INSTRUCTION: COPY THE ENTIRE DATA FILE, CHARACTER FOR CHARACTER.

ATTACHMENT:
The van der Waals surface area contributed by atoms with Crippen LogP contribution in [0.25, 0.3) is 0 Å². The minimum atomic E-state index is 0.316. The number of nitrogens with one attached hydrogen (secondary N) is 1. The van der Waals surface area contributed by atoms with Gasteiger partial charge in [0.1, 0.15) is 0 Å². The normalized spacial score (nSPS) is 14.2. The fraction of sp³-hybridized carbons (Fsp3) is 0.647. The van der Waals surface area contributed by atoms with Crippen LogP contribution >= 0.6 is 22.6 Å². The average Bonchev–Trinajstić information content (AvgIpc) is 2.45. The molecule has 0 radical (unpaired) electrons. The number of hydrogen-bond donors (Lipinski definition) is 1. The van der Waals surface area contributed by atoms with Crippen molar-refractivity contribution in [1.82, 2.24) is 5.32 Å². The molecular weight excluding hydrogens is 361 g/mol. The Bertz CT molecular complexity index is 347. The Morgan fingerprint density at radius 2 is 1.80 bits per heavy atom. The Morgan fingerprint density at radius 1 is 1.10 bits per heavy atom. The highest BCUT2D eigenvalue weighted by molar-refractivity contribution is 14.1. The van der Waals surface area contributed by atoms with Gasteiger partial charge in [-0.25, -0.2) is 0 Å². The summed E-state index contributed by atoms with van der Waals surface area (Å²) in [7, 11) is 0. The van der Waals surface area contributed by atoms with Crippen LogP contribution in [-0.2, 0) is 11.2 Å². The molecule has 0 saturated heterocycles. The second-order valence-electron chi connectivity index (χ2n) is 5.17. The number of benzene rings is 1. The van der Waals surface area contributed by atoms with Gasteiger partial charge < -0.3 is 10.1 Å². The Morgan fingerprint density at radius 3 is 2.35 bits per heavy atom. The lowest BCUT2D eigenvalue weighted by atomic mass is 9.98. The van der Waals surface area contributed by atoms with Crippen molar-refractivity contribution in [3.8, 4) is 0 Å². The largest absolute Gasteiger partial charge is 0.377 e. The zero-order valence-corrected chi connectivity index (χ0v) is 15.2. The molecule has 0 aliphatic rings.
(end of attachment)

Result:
The van der Waals surface area contributed by atoms with Crippen LogP contribution in [0.25, 0.3) is 0 Å². The minimum atomic E-state index is 0.316. The number of nitrogens with one attached hydrogen (secondary N) is 1. The van der Waals surface area contributed by atoms with Gasteiger partial charge in [0.1, 0.15) is 0 Å². The normalized spacial score (nSPS) is 14.2. The fraction of sp³-hybridized carbons (Fsp3) is 0.647. The van der Waals surface area contributed by atoms with Crippen LogP contribution >= 0.6 is 22.6 Å². The average Bonchev–Trinajstić information content (AvgIpc) is 2.45. The molecule has 0 radical (unpaired) electrons. The number of hydrogen-bond donors (Lipinski definition) is 1. The van der Waals surface area contributed by atoms with Crippen molar-refractivity contribution in [1.82, 2.24) is 5.32 Å². The molecular weight excluding hydrogens is 361 g/mol. The Bertz CT molecular complexity index is 347. The Morgan fingerprint density at radius 2 is 1.80 bits per heavy atom. The Morgan fingerprint density at radius 1 is 1.10 bits per heavy atom. The highest BCUT2D eigenvalue weighted by molar-refractivity contribution is 14.1. The van der Waals surface area contributed by atoms with Gasteiger partial charge in [-0.25, -0.2) is 0 Å². The summed E-state index contributed by atoms with van der Waals surface area (Å²) in [7, 11) is 0. The van der Waals surface area contributed by atoms with Crippen LogP contribution in [-0.2, 0) is 11.2 Å². The molecule has 0 saturated heterocycles. The second-order valence-electron chi connectivity index (χ2n) is 5.17. The number of benzene rings is 1. The van der Waals surface area contributed by atoms with Gasteiger partial charge < -0.3 is 10.1 Å². The Morgan fingerprint density at radius 3 is 2.35 bits per heavy atom. The lowest BCUT2D eigenvalue weighted by atomic mass is 9.98. The van der Waals surface area contributed by atoms with Crippen molar-refractivity contribution in [3.8, 4) is 0 Å². The largest absolute Gasteiger partial charge is 0.377 e. The zero-order valence-corrected chi connectivity index (χ0v) is 15.2. The molecule has 0 aliphatic rings.